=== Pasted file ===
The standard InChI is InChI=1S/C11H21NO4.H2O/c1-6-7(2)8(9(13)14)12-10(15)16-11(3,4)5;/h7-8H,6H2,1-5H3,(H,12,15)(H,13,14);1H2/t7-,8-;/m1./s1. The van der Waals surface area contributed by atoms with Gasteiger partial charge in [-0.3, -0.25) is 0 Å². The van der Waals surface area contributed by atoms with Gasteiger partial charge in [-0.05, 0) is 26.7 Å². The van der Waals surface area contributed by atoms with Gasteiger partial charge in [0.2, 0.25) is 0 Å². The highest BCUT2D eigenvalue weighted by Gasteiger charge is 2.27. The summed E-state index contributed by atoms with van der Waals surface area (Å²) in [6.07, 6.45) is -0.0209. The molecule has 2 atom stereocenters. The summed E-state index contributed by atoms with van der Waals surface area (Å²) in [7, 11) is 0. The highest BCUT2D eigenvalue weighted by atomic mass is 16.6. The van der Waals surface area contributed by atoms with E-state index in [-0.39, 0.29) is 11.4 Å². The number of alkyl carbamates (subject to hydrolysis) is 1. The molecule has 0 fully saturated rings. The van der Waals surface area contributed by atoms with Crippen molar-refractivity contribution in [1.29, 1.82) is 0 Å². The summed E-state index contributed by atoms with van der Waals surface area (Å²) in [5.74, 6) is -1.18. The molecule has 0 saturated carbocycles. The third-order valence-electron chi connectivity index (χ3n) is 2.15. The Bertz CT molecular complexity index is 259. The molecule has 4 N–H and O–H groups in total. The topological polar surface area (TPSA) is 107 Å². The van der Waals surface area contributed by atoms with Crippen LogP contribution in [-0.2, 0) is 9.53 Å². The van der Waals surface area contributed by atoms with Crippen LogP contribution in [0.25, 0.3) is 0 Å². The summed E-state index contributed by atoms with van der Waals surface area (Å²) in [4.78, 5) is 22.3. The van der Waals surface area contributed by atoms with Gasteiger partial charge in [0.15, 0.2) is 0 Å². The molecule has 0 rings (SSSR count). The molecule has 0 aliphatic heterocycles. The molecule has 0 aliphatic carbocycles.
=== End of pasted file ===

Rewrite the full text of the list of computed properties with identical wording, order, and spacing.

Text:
The standard InChI is InChI=1S/C11H21NO4.H2O/c1-6-7(2)8(9(13)14)12-10(15)16-11(3,4)5;/h7-8H,6H2,1-5H3,(H,12,15)(H,13,14);1H2/t7-,8-;/m1./s1. The van der Waals surface area contributed by atoms with Gasteiger partial charge in [-0.3, -0.25) is 0 Å². The van der Waals surface area contributed by atoms with Gasteiger partial charge in [-0.05, 0) is 26.7 Å². The van der Waals surface area contributed by atoms with Gasteiger partial charge in [0.2, 0.25) is 0 Å². The highest BCUT2D eigenvalue weighted by Gasteiger charge is 2.27. The summed E-state index contributed by atoms with van der Waals surface area (Å²) in [6.07, 6.45) is -0.0209. The molecule has 2 atom stereocenters. The summed E-state index contributed by atoms with van der Waals surface area (Å²) in [7, 11) is 0. The highest BCUT2D eigenvalue weighted by atomic mass is 16.6. The van der Waals surface area contributed by atoms with E-state index in [-0.39, 0.29) is 11.4 Å². The number of alkyl carbamates (subject to hydrolysis) is 1. The molecule has 0 fully saturated rings. The van der Waals surface area contributed by atoms with Crippen molar-refractivity contribution in [1.29, 1.82) is 0 Å². The summed E-state index contributed by atoms with van der Waals surface area (Å²) in [5.74, 6) is -1.18. The molecule has 0 saturated carbocycles. The third-order valence-electron chi connectivity index (χ3n) is 2.15. The Bertz CT molecular complexity index is 259. The molecule has 4 N–H and O–H groups in total. The topological polar surface area (TPSA) is 107 Å². The van der Waals surface area contributed by atoms with Crippen LogP contribution in [-0.2, 0) is 9.53 Å². The van der Waals surface area contributed by atoms with Crippen LogP contribution in [0.25, 0.3) is 0 Å². The summed E-state index contributed by atoms with van der Waals surface area (Å²) in [4.78, 5) is 22.3. The van der Waals surface area contributed by atoms with Gasteiger partial charge in [0.15, 0.2) is 0 Å². The molecule has 0 rings (SSSR count). The molecule has 0 aliphatic heterocycles. The molecule has 0 aliphatic carbocycles.